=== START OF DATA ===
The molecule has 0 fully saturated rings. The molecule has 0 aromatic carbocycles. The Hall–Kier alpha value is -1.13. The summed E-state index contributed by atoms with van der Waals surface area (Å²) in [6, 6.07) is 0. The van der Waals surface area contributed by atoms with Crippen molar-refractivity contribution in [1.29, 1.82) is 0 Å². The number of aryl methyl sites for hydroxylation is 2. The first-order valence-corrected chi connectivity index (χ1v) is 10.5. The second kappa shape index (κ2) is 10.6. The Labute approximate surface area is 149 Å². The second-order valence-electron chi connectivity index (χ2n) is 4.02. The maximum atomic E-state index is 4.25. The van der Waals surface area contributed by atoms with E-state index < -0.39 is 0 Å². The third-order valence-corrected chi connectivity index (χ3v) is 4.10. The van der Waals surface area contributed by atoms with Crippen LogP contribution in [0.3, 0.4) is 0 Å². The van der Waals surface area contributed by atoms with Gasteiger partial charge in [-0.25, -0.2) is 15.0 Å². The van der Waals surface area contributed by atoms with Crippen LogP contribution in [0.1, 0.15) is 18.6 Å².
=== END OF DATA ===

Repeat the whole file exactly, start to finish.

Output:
The molecule has 0 fully saturated rings. The molecule has 0 aromatic carbocycles. The Hall–Kier alpha value is -1.13. The summed E-state index contributed by atoms with van der Waals surface area (Å²) in [6, 6.07) is 0. The van der Waals surface area contributed by atoms with Crippen molar-refractivity contribution in [1.29, 1.82) is 0 Å². The number of aryl methyl sites for hydroxylation is 2. The first-order valence-corrected chi connectivity index (χ1v) is 10.5. The second kappa shape index (κ2) is 10.6. The Labute approximate surface area is 149 Å². The second-order valence-electron chi connectivity index (χ2n) is 4.02. The maximum atomic E-state index is 4.25. The van der Waals surface area contributed by atoms with E-state index < -0.39 is 0 Å². The third-order valence-corrected chi connectivity index (χ3v) is 4.10. The van der Waals surface area contributed by atoms with Crippen LogP contribution in [0.3, 0.4) is 0 Å². The van der Waals surface area contributed by atoms with Gasteiger partial charge in [-0.25, -0.2) is 15.0 Å². The van der Waals surface area contributed by atoms with Crippen LogP contribution in [0.1, 0.15) is 18.6 Å².